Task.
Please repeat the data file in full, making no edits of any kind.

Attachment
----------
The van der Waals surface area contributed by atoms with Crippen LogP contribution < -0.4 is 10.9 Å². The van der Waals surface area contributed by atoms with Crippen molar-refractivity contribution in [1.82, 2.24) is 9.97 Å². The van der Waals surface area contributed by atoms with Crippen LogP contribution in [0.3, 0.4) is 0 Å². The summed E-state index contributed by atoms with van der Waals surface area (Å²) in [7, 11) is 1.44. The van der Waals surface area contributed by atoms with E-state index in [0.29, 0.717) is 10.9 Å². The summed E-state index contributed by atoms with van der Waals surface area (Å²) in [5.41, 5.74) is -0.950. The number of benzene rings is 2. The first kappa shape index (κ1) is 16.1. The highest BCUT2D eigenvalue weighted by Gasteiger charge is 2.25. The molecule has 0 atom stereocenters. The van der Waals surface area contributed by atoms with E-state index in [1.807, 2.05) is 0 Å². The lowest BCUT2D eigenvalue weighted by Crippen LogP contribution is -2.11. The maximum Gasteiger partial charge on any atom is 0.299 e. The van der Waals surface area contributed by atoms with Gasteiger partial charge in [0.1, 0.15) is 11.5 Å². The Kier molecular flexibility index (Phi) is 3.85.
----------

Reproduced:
The van der Waals surface area contributed by atoms with Crippen LogP contribution < -0.4 is 10.9 Å². The van der Waals surface area contributed by atoms with Crippen molar-refractivity contribution in [1.82, 2.24) is 9.97 Å². The van der Waals surface area contributed by atoms with Crippen LogP contribution in [0.3, 0.4) is 0 Å². The summed E-state index contributed by atoms with van der Waals surface area (Å²) in [7, 11) is 1.44. The van der Waals surface area contributed by atoms with E-state index in [0.29, 0.717) is 10.9 Å². The summed E-state index contributed by atoms with van der Waals surface area (Å²) in [5.41, 5.74) is -0.950. The number of benzene rings is 2. The first kappa shape index (κ1) is 16.1. The highest BCUT2D eigenvalue weighted by Gasteiger charge is 2.25. The molecule has 0 atom stereocenters. The van der Waals surface area contributed by atoms with E-state index in [1.807, 2.05) is 0 Å². The lowest BCUT2D eigenvalue weighted by Crippen LogP contribution is -2.11. The maximum Gasteiger partial charge on any atom is 0.299 e. The van der Waals surface area contributed by atoms with Gasteiger partial charge in [0.1, 0.15) is 11.5 Å². The Kier molecular flexibility index (Phi) is 3.85.